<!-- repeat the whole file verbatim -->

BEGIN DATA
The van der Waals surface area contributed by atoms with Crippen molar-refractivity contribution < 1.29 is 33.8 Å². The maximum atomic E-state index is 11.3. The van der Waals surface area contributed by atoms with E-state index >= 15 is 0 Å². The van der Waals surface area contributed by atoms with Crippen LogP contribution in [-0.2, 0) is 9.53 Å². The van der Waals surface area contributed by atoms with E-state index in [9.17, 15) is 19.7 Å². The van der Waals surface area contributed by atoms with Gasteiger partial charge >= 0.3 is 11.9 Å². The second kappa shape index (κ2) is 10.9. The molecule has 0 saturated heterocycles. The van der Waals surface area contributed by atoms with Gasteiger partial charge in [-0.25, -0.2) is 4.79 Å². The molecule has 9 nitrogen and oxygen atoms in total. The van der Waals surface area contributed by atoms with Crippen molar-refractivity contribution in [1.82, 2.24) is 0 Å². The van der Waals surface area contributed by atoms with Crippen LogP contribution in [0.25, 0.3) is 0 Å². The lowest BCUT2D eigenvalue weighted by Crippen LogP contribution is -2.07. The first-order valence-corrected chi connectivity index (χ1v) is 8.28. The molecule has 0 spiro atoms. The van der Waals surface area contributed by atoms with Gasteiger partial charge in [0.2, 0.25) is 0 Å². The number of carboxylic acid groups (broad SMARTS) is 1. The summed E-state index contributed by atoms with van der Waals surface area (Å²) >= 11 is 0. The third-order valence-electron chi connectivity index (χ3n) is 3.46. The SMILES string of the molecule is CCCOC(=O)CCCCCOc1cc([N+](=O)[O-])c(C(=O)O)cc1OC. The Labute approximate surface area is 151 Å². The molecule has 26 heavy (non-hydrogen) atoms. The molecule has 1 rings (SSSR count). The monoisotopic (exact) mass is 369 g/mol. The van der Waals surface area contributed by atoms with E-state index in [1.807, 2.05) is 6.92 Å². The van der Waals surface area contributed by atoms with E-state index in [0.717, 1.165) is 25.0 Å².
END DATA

The van der Waals surface area contributed by atoms with Crippen molar-refractivity contribution < 1.29 is 33.8 Å². The maximum atomic E-state index is 11.3. The van der Waals surface area contributed by atoms with E-state index >= 15 is 0 Å². The van der Waals surface area contributed by atoms with Crippen LogP contribution in [-0.2, 0) is 9.53 Å². The van der Waals surface area contributed by atoms with E-state index in [9.17, 15) is 19.7 Å². The van der Waals surface area contributed by atoms with Gasteiger partial charge >= 0.3 is 11.9 Å². The second kappa shape index (κ2) is 10.9. The molecule has 0 saturated heterocycles. The van der Waals surface area contributed by atoms with Gasteiger partial charge in [-0.25, -0.2) is 4.79 Å². The molecule has 9 nitrogen and oxygen atoms in total. The van der Waals surface area contributed by atoms with Crippen molar-refractivity contribution in [1.82, 2.24) is 0 Å². The van der Waals surface area contributed by atoms with Crippen LogP contribution in [0.25, 0.3) is 0 Å². The lowest BCUT2D eigenvalue weighted by Crippen LogP contribution is -2.07. The first-order valence-corrected chi connectivity index (χ1v) is 8.28. The molecule has 0 spiro atoms. The van der Waals surface area contributed by atoms with Gasteiger partial charge in [0.2, 0.25) is 0 Å². The number of carboxylic acid groups (broad SMARTS) is 1. The summed E-state index contributed by atoms with van der Waals surface area (Å²) >= 11 is 0. The third-order valence-electron chi connectivity index (χ3n) is 3.46. The SMILES string of the molecule is CCCOC(=O)CCCCCOc1cc([N+](=O)[O-])c(C(=O)O)cc1OC. The Labute approximate surface area is 151 Å². The molecule has 26 heavy (non-hydrogen) atoms. The molecule has 1 rings (SSSR count). The monoisotopic (exact) mass is 369 g/mol. The van der Waals surface area contributed by atoms with E-state index in [1.807, 2.05) is 6.92 Å². The van der Waals surface area contributed by atoms with E-state index in [0.717, 1.165) is 25.0 Å².